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Thanks a lot! I will remove my vector of vectors. Just thought [y][x] would be a bit more "human-friendly", especially since I was not really worried about performance.

I was curious on what data structures you would use within the stage/scene/painter-class?

Since I have an edit mode that requires flexible editing (adding, removing and switching layers). At the moment, I did not include x- and y-coordinates in my game-objects, because I know the tile-grid-size and simply load them in order.

I considered these possible solutions: Just a normal vector that allocates max_width*max_height amount of empty slots that get populated - pretty much the same structure as in the level-wrapper-class.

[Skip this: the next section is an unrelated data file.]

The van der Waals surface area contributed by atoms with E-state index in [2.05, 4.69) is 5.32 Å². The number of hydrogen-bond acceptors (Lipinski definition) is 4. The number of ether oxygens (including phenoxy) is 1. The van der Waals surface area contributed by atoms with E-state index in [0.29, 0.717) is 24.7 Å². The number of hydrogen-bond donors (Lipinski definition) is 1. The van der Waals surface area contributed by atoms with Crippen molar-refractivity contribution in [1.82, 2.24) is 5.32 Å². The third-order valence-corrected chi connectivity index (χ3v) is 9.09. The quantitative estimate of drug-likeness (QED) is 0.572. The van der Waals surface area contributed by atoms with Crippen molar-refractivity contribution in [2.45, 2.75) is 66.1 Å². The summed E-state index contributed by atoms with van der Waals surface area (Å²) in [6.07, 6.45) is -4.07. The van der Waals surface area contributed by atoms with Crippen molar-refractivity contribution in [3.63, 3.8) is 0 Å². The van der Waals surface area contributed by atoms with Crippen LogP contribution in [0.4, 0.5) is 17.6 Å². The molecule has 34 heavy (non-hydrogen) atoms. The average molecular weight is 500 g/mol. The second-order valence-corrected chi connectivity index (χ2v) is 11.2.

Or start assigning x- and y-coordinates to every object.

The thing is, the renderer needs to know coordinates for GUI-widgets of course. But since I plan on putting them into another instance of a vector, it should be no problem to treat them differently.

What is common practice? Or is there even such? It probably depends quite a lot.

Every layer would have one vector or I consider something like a priority queue.

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Thanks a lot! I will remove my vector of vectors. Just thought [y][x] would be a bit more "human-friendly", especially since I was not really worried about performance.

Remember that you can always implement that functionality yourself:

struct TilemapData
{
uint_32 width; // number of pixels wide
uint_32 height; // number of pixels tall

uint_32 GetTile(uint_32 x, uint_32 y) const
{
return data[y * width + x];
}

uint_32 * data; // pixel data in RGBA format, row major starting in the upper left corner
}


Just a minor overhead, data.GetTile(x, y) vs data[x][y] (if even that, I consider [][] harder to type than (,)).

Edited by Juliean